Understanding fear – ALC how to ski series – nervousness, stress, worry
Chapter 9 Understanding Fear part 2
Understanding Fear – coping strategies while skiing and Telemarking
In part 1 we looked at how Fear may just be something less than extreme fear = Stress, Worry, Confusion, Nervousness… Here we start to look at strategies for coping with or overcoming it.
The Colours of Fear! Sometimes just seeing the colour of the run is enough to strike fear into a nervous skier. I’ve seen very good skilful skiers lose their marbles if they see a red or black sign, even if we’re not going down it.
One thing about skiing that is definitely confusing is how the colours of the runs seem so arbitrary! A blue run in Austria can be so different from a blue in France or Switzerland, even in the same resort runs of the same colour are never truly the same. For example, where I live and work, Les Gets in the French Alps, there are two blue runs, Choucas and Campanule that if you compare them are green and almost red respectively. Arbis and Rhodos are two reds that are almost black and hard blue/easy red respectively, among many other examples. Runs of the same colour are very rarely the same all the way down; a run could start easy and get harder out of sight or the other way round, so what can you do?
(Tip) Get advice from a guide you can trust, loved ones and friends can’t always be trusted, as some instructors too I guess. Ask someone, ideally a professional ski instructor or a tour rep/chalet owner to give you advice on what a particular run is like and more importantly, what it’s like to get back from. What kind of lift is at the bottom, it could be a type you’ve never used before and therefore not a good idea to go on that run.
The runs accessed from the Rosta lift in Les Gets, the light blue run is Reine des Pres which is much less steep than the dark blue run Campanule.
If I was given the task of redesigning the piste maps, even just in Les Gets, I would use a completely new system;
- light (easy) green, dark (harder) green, light (easier) blue, dark (harder) blue, pink, red, purple and black. This would make for 8 types of run instead of 4
- Or, have the names of the runs reflect the feel of the run i.e. “The meadow” or “Daffodil” should conjure the idea that these runs are easy, whereas “Sleepy Tiger”, “Roaring Lion”, “Tyranosaur” and “Angry Veloceraptor” are runs that get progressively harder and challenging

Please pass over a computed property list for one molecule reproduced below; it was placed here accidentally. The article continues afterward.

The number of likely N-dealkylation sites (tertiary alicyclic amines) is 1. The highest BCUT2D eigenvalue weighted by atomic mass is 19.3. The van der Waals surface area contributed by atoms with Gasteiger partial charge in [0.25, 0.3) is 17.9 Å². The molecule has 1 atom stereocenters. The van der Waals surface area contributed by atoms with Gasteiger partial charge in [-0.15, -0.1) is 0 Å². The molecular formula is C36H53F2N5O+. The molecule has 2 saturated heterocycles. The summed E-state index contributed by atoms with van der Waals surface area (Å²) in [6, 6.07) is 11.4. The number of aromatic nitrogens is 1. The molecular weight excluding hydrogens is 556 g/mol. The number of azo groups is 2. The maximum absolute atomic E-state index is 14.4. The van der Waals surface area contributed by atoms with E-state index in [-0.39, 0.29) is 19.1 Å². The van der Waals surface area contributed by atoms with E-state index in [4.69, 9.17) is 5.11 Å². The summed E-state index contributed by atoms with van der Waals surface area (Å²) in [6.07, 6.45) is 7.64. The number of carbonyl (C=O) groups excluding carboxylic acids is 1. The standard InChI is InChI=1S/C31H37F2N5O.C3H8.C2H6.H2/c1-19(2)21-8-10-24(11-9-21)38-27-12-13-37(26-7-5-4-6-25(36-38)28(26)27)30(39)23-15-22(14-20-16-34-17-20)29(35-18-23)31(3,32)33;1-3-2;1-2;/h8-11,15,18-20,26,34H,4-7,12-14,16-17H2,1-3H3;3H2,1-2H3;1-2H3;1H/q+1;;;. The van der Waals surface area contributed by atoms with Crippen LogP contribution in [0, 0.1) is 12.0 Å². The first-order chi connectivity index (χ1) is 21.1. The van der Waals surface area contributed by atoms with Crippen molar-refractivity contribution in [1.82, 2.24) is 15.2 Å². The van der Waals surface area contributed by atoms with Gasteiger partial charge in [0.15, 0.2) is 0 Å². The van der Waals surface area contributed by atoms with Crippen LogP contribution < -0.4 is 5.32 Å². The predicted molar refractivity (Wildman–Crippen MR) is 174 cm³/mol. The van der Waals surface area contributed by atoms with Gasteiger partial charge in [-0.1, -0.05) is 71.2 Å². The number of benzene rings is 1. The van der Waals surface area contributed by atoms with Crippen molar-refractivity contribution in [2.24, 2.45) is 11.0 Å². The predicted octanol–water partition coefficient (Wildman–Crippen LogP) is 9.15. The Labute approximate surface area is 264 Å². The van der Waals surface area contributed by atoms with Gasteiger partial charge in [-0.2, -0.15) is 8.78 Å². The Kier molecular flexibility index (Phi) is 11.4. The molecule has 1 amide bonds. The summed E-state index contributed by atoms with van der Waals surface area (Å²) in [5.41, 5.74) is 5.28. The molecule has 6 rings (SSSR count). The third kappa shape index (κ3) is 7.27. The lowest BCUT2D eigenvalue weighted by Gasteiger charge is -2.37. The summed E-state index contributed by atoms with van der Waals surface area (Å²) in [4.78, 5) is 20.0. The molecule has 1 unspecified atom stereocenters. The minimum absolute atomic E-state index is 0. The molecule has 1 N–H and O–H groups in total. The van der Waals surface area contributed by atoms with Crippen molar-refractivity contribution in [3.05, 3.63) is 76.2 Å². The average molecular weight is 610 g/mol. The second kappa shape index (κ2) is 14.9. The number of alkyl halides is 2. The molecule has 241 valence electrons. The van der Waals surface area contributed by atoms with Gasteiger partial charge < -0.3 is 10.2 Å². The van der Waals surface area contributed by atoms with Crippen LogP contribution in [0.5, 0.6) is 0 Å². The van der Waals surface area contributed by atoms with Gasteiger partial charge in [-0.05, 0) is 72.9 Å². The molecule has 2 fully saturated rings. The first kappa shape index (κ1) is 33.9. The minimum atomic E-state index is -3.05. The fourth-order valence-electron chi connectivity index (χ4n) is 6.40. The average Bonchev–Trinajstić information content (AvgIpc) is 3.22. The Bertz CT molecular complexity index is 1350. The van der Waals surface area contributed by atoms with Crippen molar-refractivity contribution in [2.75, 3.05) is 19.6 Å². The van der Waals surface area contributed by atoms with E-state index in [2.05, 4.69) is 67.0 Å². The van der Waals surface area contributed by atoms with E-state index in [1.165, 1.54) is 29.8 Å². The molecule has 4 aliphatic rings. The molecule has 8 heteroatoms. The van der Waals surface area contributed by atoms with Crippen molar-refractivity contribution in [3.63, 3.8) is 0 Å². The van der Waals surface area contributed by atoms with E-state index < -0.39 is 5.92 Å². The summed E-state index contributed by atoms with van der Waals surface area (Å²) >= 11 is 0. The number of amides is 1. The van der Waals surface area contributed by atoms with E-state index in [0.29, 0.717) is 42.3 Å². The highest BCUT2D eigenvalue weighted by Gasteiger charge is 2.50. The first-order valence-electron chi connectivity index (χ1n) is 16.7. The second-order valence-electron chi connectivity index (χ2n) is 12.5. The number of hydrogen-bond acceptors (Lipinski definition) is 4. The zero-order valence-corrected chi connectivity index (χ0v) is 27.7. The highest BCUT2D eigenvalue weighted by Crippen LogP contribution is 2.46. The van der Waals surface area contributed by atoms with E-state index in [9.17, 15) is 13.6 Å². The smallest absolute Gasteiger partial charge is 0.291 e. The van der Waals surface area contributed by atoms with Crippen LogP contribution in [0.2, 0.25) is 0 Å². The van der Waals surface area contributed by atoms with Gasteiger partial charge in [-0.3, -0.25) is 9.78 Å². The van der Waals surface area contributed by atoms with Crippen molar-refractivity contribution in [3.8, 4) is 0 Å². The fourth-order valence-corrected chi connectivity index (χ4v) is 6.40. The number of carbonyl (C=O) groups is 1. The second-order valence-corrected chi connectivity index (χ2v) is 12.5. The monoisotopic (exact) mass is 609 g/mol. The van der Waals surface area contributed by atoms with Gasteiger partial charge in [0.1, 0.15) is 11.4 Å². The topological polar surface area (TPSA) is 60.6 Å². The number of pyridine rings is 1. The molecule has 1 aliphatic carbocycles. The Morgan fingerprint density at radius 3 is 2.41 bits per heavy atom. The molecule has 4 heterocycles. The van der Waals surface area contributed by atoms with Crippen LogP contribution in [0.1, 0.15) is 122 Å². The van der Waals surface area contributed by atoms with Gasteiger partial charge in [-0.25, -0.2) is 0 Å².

Once again we could merge these 2 ideas, add more colours, have steepness percentages like on roads – the answers and ideas could be endless but, in my mind something should be done. Maybe like a popular website we could advertise that people that like this run also liked this one!
Knowledge is king
More info on runs that people may be unaware of is that the numbers on the posts descend as you go down a run. If looking for a challenge whatever the run’s colour, if it starts at 56 you have 56 posts to pass on the way down (unless another run crosses it or a chairlift is at post 50 that you can leave it at), taking many minutes, if it starts at 6 you only have 6 posts to pass, taking seconds (See Tip in Risk Assessment).
Here’s a tactic that can help. Find a slope you like to ski and can relax on, disregard what colour it’s marked as. Imagine a line painted right down the middle of it, if you’re lucky you can use the lines or joins that the piste-ing machines leave or have your instructor create it for you. Make some turns and see how far away and or how close you can be to the line.
- If you can stay close to the line (in other words you don’t have to turn very far from it or even stay on it without panic) it’s a Nursery or easy GREEN for YOU, so paint the line green
- If you had to go further away from the line it’s at least a hard BLUE run and if turning in extreme panic mode BLACK
Consider the picture above as a generic run of any colour, the skiers can make their own minds up as to which path to follow and therefore what colour the run is! This can and may change, what colour you paint it today may be another colour tomorrow either because of your psychological state or the snow conditions.
Now find a slope where you need to go further away from the line. Each time you cross the line, cross it with the skis as close as you can to right angles (90 degrees). You may have to go a long way away from the line to manage this, the further away you have to go the harder the slope is i.e. RED or BLACK, even if it is marked GREEN.
Now imagine the line is made of piped marshmallow or another very soft and easy to cut material. As you go across it at 90 degrees cut it with your edges (slicing/carving), it’s soft so you only have to tilt your skis slightly, (unless it’s icy you’ll need to develop more edging skills). If it IS icy, down shift to a lesser slope if you can. If you have to use this tactic and if nervous even a green run can be steep and challenging no matter what colour the resort grades the run, at the moment for you this run is BLACK!
To progress, over time don’t travel so far away from the line (narrowing the corridor) and the angle that you feel you need to cross the line until your confidence grows.
Changing the angle of attack along with the width of corridor changes the colour you paint the line, along with differing combinations;
- 90/80 with very wide corridor=Black, with wide corridor=Red, with narrow corridor=Blue and so on
- 70/ 60=Red
- 20/10 or less=Green
These are just guidelines, not exact figures to stick religiously to, as each person will be different and conditions and mood will affect the decisions. You can also decide whether your skis are slipping, gripping or ripping as they cross the line at whatever angle you have chosen and corridor width.